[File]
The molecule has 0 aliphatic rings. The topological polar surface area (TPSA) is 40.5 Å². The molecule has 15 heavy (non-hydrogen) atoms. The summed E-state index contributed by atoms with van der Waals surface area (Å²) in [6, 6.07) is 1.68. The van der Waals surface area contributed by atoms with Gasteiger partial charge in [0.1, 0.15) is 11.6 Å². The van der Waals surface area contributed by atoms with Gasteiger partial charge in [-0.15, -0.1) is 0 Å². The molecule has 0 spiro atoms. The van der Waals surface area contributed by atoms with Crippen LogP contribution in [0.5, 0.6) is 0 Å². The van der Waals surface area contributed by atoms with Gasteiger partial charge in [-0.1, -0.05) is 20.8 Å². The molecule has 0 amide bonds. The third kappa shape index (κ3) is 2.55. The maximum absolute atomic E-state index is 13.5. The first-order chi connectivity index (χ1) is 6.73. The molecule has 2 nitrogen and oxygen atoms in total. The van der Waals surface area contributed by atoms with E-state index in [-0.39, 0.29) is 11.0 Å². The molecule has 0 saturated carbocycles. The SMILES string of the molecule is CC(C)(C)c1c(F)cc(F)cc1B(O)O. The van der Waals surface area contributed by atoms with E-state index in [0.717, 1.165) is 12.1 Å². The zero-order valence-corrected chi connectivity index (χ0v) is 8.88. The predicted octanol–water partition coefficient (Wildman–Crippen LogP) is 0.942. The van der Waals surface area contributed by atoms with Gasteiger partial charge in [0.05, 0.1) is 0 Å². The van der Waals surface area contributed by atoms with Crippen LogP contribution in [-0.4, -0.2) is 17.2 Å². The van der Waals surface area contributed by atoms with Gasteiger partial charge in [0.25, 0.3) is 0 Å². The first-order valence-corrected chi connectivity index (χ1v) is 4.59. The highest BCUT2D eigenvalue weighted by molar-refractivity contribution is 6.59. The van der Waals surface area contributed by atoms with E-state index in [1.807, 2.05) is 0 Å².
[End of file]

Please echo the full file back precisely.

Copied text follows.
The molecule has 0 aliphatic rings. The topological polar surface area (TPSA) is 40.5 Å². The molecule has 15 heavy (non-hydrogen) atoms. The summed E-state index contributed by atoms with van der Waals surface area (Å²) in [6, 6.07) is 1.68. The van der Waals surface area contributed by atoms with Gasteiger partial charge in [0.1, 0.15) is 11.6 Å². The van der Waals surface area contributed by atoms with Gasteiger partial charge in [-0.15, -0.1) is 0 Å². The molecule has 0 spiro atoms. The van der Waals surface area contributed by atoms with Crippen LogP contribution in [0.5, 0.6) is 0 Å². The van der Waals surface area contributed by atoms with Gasteiger partial charge in [-0.1, -0.05) is 20.8 Å². The molecule has 0 amide bonds. The third kappa shape index (κ3) is 2.55. The maximum absolute atomic E-state index is 13.5. The first-order chi connectivity index (χ1) is 6.73. The molecule has 2 nitrogen and oxygen atoms in total. The van der Waals surface area contributed by atoms with E-state index in [-0.39, 0.29) is 11.0 Å². The molecule has 0 saturated carbocycles. The SMILES string of the molecule is CC(C)(C)c1c(F)cc(F)cc1B(O)O. The van der Waals surface area contributed by atoms with E-state index in [0.717, 1.165) is 12.1 Å². The zero-order valence-corrected chi connectivity index (χ0v) is 8.88. The predicted octanol–water partition coefficient (Wildman–Crippen LogP) is 0.942. The van der Waals surface area contributed by atoms with Gasteiger partial charge in [0.05, 0.1) is 0 Å². The van der Waals surface area contributed by atoms with Crippen LogP contribution in [-0.4, -0.2) is 17.2 Å². The van der Waals surface area contributed by atoms with Gasteiger partial charge in [0.25, 0.3) is 0 Å². The first-order valence-corrected chi connectivity index (χ1v) is 4.59. The highest BCUT2D eigenvalue weighted by molar-refractivity contribution is 6.59. The van der Waals surface area contributed by atoms with E-state index in [1.807, 2.05) is 0 Å².